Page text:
of contract” is all about.

    Your almost-employer is obviously upset. Maybe
    he turned down other applicants. Maybe he
    promised someone that you would be there to
    perform some services. Maybe he fired someone
    because he knew you were arriving. No matter what
    he did, he did it at his own risk, and without any
    legal right against you.

    The law is clearly on your side here.

    But that does not mean that the company manager
    might not act like a jerk and do something stupid.
    Who knows? Even though he has no “case,” he
    still might try to sue you out of spite or the
    misguidance of a dishonest or ignorant lawyer who
    has convinced him he does have a case.

    I would not recommend telling your new employer
    anything about this. It is not their business, not
    relevant, and not likely to come to their attention.
     
    While you might consider asking an attorney to
    send your almost-employer a letter, it’s my guess
    that the company manager was just letting off
    steam, and that this will likely blow over. It’s like
    going on a date, and having your date stand you
    up: sure it’s upsetting, but not something that is
    likely to have long-lasting consequences. You
    might consider asking an attorney for a letter,
    directing this man to refrain from contacting you,
    or saying or writing anything negative about you.

    This is commonly called a “cease and desist” letter.

    You might also consider sending him an email
    expressing your sorrow for any inconvenience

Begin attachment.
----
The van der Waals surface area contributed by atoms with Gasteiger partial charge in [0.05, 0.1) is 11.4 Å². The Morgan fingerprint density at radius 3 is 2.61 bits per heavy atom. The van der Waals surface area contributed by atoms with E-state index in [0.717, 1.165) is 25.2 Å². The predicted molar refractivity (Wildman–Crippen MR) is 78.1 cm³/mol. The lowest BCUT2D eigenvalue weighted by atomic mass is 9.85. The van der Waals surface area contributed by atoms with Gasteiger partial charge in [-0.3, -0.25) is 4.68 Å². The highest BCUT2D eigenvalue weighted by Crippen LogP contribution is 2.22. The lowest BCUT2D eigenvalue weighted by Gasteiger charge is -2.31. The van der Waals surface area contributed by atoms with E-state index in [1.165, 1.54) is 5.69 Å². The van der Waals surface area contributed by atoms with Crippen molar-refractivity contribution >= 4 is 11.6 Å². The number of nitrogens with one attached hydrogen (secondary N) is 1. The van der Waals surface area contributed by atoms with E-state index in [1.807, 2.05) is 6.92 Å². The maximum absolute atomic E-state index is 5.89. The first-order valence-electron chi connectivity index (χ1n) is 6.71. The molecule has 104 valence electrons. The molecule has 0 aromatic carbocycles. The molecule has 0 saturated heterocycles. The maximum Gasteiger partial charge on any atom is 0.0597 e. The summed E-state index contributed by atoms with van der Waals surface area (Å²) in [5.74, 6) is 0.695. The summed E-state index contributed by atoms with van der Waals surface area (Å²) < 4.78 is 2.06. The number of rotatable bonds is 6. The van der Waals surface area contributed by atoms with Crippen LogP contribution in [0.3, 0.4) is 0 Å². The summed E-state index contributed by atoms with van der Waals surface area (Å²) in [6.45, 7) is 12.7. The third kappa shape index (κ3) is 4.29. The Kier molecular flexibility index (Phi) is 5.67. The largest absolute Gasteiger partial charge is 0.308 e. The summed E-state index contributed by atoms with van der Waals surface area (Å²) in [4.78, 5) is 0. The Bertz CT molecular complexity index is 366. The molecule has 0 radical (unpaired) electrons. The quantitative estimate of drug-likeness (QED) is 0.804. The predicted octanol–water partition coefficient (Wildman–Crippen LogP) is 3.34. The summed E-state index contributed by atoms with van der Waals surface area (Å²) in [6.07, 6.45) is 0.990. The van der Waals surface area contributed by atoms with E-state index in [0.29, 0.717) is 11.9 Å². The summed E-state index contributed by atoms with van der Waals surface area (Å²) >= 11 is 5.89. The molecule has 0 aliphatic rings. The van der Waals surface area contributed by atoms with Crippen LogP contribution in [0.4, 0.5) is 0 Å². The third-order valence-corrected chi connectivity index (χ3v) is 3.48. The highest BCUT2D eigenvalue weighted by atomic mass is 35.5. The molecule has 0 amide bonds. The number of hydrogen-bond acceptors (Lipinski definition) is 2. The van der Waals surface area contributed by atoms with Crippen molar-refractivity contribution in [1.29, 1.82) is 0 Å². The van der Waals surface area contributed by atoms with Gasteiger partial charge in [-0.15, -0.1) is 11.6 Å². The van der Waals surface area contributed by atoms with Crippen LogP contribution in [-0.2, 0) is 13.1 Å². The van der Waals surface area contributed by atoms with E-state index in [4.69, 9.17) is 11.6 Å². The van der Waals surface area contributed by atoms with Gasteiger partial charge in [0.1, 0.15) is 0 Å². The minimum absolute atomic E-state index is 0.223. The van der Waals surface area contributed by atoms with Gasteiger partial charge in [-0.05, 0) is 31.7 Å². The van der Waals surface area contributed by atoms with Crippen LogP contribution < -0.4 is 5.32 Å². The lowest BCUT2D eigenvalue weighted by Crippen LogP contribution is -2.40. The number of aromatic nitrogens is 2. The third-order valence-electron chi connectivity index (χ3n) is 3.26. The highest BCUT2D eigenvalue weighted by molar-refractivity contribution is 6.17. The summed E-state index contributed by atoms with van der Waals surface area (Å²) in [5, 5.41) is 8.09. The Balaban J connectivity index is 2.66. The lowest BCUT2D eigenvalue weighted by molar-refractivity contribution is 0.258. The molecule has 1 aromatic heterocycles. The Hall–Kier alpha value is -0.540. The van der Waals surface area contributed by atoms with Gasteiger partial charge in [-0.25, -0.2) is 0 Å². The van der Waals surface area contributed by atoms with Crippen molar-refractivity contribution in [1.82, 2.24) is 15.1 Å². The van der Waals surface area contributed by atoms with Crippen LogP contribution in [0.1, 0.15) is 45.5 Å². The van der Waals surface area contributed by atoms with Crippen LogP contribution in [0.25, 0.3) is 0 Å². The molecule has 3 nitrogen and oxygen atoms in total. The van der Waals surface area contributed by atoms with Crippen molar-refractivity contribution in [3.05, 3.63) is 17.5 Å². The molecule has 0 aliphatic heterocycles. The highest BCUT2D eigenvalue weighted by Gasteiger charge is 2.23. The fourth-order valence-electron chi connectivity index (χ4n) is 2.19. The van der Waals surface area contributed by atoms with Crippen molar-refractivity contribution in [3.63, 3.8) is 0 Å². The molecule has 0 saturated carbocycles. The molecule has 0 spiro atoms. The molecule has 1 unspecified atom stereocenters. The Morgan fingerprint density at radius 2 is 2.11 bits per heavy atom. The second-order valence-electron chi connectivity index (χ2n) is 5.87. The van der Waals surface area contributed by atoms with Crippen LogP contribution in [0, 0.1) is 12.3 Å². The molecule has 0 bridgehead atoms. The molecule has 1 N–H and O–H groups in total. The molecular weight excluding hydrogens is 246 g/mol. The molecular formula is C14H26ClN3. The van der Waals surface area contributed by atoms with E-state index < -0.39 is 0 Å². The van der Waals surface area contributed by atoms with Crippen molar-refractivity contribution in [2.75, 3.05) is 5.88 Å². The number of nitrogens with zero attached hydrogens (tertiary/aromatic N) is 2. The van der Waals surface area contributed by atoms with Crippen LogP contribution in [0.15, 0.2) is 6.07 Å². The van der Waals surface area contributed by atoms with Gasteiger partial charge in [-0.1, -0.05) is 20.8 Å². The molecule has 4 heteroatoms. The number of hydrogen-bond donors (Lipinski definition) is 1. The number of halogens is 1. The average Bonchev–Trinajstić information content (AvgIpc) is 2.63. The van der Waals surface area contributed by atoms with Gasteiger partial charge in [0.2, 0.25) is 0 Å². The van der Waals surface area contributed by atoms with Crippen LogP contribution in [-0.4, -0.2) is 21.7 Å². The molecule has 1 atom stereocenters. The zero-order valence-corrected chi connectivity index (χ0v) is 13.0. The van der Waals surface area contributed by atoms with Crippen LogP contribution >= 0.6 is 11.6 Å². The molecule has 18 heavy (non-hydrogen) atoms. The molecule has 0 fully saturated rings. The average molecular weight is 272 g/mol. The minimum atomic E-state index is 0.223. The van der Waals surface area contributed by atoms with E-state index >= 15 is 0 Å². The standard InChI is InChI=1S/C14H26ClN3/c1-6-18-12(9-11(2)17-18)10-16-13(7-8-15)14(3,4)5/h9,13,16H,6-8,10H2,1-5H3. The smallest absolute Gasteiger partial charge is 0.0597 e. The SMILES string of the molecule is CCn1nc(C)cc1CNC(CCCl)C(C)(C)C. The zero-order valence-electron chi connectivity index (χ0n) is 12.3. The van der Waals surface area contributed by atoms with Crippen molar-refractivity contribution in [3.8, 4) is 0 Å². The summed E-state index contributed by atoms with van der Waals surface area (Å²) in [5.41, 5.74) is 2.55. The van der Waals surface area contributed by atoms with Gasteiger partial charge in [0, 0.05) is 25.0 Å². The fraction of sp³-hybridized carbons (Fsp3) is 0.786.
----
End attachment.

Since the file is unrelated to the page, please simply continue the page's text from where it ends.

you may have caused. Just don’t “admit” anything
    wrong, and whatever you do, don’t tell him where
    you will be working. My honest expectation is that
    this will resolve itself. … Best, Al Sklover
  2. site admin Says:


    Legal Comments:
    E. Brandenburg

    “Dan,
    Short answer. There was no contract, so not
    enforceable. Accepting an employment offer
    where both parties have the option to end the
    employment at any time should not result in
    any valid claim.

    This assumes there was no signing bonus that
    was already paid.

    Furthermore, employment contracts are generally
    not enforceable against the average Joe. For
    movie stars, “yes”, but a young engineer, “no”.
    The person has to have some really unique skills
    or talent or knowledge. Ed
  3. site admin Says:


    Additional Follow-up from from the hiring company’s
    perspective:

    This Q&A  1   deals with HR department offering a
    package to a qualified candidate. Then, about a week
    before starting the selected individual rejects the offer,
    despite agreeing to start.

    With the current situation of hiring, this seems to be
    happening this note says. Although this story is
    pertinent and supports our other findings, members
    should be cautious in knowing the verity of the
    source of the legal advice.